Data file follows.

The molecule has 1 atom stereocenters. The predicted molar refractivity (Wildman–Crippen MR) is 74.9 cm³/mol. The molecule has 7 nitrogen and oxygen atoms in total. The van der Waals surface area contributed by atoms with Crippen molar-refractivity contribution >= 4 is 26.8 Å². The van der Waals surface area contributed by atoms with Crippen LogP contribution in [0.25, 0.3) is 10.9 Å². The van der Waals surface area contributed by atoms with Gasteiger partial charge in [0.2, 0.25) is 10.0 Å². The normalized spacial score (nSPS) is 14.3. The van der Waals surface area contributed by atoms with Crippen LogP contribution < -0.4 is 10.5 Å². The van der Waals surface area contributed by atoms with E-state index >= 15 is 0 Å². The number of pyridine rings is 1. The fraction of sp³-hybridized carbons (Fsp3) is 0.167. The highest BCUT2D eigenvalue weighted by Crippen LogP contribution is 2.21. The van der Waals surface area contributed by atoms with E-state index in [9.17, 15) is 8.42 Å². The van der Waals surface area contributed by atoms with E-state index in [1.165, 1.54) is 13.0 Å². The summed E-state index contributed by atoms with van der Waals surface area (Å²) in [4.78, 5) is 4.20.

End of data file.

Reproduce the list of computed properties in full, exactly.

The molecule has 1 atom stereocenters. The predicted molar refractivity (Wildman–Crippen MR) is 74.9 cm³/mol. The molecule has 7 nitrogen and oxygen atoms in total. The van der Waals surface area contributed by atoms with Crippen molar-refractivity contribution >= 4 is 26.8 Å². The van der Waals surface area contributed by atoms with Crippen LogP contribution in [0.25, 0.3) is 10.9 Å². The van der Waals surface area contributed by atoms with Gasteiger partial charge in [0.2, 0.25) is 10.0 Å². The normalized spacial score (nSPS) is 14.3. The van der Waals surface area contributed by atoms with Crippen LogP contribution < -0.4 is 10.5 Å². The van der Waals surface area contributed by atoms with E-state index >= 15 is 0 Å². The number of pyridine rings is 1. The fraction of sp³-hybridized carbons (Fsp3) is 0.167. The highest BCUT2D eigenvalue weighted by Crippen LogP contribution is 2.21. The van der Waals surface area contributed by atoms with E-state index in [9.17, 15) is 8.42 Å². The van der Waals surface area contributed by atoms with E-state index in [1.165, 1.54) is 13.0 Å². The summed E-state index contributed by atoms with van der Waals surface area (Å²) in [4.78, 5) is 4.20.